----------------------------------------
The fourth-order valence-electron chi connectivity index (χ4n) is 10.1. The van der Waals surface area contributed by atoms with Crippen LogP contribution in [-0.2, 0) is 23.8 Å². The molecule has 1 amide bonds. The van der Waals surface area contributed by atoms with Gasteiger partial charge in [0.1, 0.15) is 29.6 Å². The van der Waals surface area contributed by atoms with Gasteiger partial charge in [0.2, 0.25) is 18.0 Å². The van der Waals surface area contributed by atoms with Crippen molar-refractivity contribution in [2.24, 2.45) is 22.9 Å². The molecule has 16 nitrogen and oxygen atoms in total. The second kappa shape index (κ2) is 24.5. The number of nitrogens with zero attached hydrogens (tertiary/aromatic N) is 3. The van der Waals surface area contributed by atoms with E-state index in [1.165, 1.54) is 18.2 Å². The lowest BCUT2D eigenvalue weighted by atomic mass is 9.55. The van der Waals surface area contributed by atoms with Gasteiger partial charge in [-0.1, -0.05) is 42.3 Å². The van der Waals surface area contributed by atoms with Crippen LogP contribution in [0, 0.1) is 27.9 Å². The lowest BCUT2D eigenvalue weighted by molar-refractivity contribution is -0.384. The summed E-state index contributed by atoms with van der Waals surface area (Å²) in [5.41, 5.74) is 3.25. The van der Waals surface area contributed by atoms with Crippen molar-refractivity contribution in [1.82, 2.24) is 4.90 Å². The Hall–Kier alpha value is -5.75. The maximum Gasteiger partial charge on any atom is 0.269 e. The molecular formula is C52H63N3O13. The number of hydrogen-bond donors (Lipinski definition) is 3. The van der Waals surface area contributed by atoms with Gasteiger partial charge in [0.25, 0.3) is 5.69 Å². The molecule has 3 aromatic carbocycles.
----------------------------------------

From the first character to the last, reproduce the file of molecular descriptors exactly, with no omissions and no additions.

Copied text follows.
The fourth-order valence-electron chi connectivity index (χ4n) is 10.1. The van der Waals surface area contributed by atoms with Crippen LogP contribution in [-0.2, 0) is 23.8 Å². The molecule has 1 amide bonds. The van der Waals surface area contributed by atoms with Gasteiger partial charge in [0.1, 0.15) is 29.6 Å². The van der Waals surface area contributed by atoms with Gasteiger partial charge in [0.2, 0.25) is 18.0 Å². The van der Waals surface area contributed by atoms with Crippen molar-refractivity contribution in [2.24, 2.45) is 22.9 Å². The molecule has 16 nitrogen and oxygen atoms in total. The second kappa shape index (κ2) is 24.5. The number of nitrogens with zero attached hydrogens (tertiary/aromatic N) is 3. The van der Waals surface area contributed by atoms with E-state index in [1.165, 1.54) is 18.2 Å². The lowest BCUT2D eigenvalue weighted by atomic mass is 9.55. The van der Waals surface area contributed by atoms with Gasteiger partial charge in [-0.1, -0.05) is 42.3 Å². The van der Waals surface area contributed by atoms with Crippen LogP contribution in [0, 0.1) is 27.9 Å². The lowest BCUT2D eigenvalue weighted by molar-refractivity contribution is -0.384. The summed E-state index contributed by atoms with van der Waals surface area (Å²) in [5.41, 5.74) is 3.25. The van der Waals surface area contributed by atoms with Crippen molar-refractivity contribution in [1.82, 2.24) is 4.90 Å². The Hall–Kier alpha value is -5.75. The maximum Gasteiger partial charge on any atom is 0.269 e. The molecular formula is C52H63N3O13. The number of hydrogen-bond donors (Lipinski definition) is 3. The van der Waals surface area contributed by atoms with Gasteiger partial charge in [0.25, 0.3) is 5.69 Å². The molecule has 3 aromatic carbocycles.